Brahms Symphony No. 2
Founded in 1828, the Hamburg Philharmonic has welcomed some illustrious maestros over the decades, including Mahler, Otto Klemperer and Stravinsky. Since 2005, the Australian conductor Simone Young has been in charge, directing a well-received series of live Bruckner recordings and, now, an unfolding Brahms cycle. The acoustic of the orchestra’s ornate Laeiszhalle home sounds warm and spacious, enhancing the orchestra’s radiant woodwind, glowing brass and vibrant strings. The audience is unobtrusive.
Almost from the Second Symphony’s amply swaying, golden-toned opening bars, it is clear that this is going to be a full-blooded traditionalist reading, unalloyed by ‘period performance’ scruples. At the same time, Young has evidently reconsidered many of the interpretative habits the score has acquired over time, and rejected some. Her subtle control of rubato is always subservient to the long-term momentum of the music. The almost 20-minute span of the opening movement, complete with exposition repeat, seems to unfold as a single arc.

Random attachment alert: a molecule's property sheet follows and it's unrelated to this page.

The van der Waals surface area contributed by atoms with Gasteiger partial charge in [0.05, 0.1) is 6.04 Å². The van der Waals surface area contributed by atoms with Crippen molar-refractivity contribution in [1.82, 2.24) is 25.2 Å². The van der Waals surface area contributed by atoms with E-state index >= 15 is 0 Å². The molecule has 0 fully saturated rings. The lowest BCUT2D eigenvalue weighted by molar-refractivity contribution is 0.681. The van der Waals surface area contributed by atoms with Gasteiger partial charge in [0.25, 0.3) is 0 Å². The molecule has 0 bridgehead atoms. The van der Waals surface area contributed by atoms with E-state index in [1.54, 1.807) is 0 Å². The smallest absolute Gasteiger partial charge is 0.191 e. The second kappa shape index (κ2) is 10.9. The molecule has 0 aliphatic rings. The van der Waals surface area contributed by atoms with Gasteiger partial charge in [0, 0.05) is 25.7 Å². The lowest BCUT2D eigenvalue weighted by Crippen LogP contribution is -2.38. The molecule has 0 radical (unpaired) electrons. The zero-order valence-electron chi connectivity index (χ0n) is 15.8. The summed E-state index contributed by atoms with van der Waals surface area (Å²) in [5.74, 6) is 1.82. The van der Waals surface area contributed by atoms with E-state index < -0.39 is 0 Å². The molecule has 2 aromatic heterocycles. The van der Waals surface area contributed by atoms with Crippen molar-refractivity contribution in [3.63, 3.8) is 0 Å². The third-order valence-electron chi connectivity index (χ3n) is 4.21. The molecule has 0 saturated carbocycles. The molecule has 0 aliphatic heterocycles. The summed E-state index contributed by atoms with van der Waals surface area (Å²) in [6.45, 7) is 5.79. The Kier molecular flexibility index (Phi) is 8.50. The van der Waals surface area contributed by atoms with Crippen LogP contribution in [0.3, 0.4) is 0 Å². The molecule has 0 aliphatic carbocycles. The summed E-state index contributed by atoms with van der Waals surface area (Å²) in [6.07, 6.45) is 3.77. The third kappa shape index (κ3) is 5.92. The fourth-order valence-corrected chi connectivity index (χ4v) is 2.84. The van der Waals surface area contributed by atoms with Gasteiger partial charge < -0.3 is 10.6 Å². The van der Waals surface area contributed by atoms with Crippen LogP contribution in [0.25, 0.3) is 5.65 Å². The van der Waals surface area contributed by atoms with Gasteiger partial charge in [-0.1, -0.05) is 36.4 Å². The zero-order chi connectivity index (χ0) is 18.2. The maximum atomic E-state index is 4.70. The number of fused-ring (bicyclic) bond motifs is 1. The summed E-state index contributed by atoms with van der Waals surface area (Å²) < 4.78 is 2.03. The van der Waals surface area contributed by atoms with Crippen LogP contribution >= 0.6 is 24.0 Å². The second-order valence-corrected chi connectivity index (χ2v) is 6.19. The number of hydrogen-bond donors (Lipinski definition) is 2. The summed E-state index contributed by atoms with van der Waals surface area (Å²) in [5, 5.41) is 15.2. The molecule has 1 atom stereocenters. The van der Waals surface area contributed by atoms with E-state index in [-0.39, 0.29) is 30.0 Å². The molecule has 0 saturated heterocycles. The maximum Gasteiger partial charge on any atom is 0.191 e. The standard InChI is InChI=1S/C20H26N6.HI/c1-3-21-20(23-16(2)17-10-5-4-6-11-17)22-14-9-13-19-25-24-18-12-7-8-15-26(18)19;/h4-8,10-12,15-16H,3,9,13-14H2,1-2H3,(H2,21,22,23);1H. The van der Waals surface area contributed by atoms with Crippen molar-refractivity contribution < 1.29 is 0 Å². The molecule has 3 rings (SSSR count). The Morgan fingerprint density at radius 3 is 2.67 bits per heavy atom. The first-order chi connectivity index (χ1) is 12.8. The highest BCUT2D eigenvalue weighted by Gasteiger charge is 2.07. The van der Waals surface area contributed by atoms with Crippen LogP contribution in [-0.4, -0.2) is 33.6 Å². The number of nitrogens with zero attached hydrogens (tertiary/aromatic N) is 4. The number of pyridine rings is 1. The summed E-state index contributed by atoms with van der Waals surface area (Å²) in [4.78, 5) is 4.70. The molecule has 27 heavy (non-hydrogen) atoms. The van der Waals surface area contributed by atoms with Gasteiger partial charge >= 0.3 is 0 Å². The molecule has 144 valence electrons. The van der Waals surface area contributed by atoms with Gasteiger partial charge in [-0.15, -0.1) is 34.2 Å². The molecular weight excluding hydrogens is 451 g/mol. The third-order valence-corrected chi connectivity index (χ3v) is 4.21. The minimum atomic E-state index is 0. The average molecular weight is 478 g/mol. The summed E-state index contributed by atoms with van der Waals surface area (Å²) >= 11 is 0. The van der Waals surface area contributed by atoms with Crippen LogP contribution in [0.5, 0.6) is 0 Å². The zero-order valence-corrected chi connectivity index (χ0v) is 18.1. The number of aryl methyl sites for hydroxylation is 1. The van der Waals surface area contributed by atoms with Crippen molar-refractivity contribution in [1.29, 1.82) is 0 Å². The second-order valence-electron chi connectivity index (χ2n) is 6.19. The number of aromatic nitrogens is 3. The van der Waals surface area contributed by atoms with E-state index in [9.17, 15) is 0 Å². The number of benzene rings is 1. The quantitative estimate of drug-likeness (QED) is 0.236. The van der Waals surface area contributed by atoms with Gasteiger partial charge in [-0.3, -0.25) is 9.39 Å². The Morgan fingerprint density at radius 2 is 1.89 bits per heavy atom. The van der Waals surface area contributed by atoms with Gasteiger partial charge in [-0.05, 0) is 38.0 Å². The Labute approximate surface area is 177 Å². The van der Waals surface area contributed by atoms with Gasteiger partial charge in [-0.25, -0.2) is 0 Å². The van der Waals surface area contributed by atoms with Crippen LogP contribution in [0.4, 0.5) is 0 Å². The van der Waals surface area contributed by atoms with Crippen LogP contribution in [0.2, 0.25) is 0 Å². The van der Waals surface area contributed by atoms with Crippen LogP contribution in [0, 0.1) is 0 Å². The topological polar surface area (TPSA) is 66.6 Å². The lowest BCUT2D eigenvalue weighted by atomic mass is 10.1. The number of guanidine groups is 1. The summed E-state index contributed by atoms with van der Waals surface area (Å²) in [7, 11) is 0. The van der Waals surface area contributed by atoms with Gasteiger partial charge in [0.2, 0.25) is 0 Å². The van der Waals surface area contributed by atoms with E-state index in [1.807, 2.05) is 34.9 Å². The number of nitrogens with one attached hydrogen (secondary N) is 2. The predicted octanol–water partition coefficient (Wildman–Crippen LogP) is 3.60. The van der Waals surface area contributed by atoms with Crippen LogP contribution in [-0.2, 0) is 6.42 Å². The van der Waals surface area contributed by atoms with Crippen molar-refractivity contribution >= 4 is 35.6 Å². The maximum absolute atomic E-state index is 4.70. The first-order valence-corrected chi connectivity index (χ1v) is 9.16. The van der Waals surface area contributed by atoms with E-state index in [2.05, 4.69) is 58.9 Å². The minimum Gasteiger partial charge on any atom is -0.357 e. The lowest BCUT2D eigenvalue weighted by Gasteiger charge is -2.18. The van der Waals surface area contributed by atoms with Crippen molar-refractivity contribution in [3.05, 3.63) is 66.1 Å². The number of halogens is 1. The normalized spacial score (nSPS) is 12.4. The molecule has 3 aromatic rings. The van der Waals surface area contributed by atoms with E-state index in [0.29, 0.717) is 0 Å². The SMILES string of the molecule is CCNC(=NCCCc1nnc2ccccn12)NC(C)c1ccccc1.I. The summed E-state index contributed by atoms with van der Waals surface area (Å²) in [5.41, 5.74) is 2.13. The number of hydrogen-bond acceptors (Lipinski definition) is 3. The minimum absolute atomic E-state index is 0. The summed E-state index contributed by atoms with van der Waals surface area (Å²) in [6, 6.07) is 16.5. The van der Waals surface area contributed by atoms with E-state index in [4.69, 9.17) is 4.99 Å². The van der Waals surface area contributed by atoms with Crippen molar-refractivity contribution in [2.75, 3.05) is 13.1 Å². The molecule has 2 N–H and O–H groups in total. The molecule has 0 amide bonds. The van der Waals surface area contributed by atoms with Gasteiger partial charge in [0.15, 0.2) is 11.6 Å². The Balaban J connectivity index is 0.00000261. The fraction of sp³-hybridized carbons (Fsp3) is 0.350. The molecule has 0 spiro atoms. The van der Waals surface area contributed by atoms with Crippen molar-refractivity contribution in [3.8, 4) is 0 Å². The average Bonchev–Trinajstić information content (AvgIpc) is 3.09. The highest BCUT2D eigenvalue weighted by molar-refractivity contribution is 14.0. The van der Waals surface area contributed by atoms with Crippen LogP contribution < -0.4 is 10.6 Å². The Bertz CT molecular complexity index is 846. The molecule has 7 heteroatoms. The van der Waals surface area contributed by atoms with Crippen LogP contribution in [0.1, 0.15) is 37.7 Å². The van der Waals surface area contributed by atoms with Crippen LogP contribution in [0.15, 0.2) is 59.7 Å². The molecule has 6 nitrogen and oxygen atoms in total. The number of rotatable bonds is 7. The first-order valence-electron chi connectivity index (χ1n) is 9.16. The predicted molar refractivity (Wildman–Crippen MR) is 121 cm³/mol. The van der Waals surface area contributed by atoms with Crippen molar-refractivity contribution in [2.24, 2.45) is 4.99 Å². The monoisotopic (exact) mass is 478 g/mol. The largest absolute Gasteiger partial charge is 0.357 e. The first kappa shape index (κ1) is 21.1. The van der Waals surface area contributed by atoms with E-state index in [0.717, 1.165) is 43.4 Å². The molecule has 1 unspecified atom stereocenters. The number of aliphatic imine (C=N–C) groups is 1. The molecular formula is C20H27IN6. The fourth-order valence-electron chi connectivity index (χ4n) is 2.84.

She also holds the brooding slow movement, in which beat and phrasing are so often at variance, exceptionally well together. The presto interludes in the Allegretto grazioso are delectably crisp and the ebullient finale, though taken fast, is never allowed to degenerate into a scramble. The Tragic Overture, which can seem to wander in the more ghostly passages of its development, is similarly cohesive here. Perhaps the unobtrusive ‘long view’ of Bernard Haitink’s Brahms recordings would be the nearest comparison, except that Young’s articulation tends to be just that bit more vital, and the results – dare it be said? – more exciting.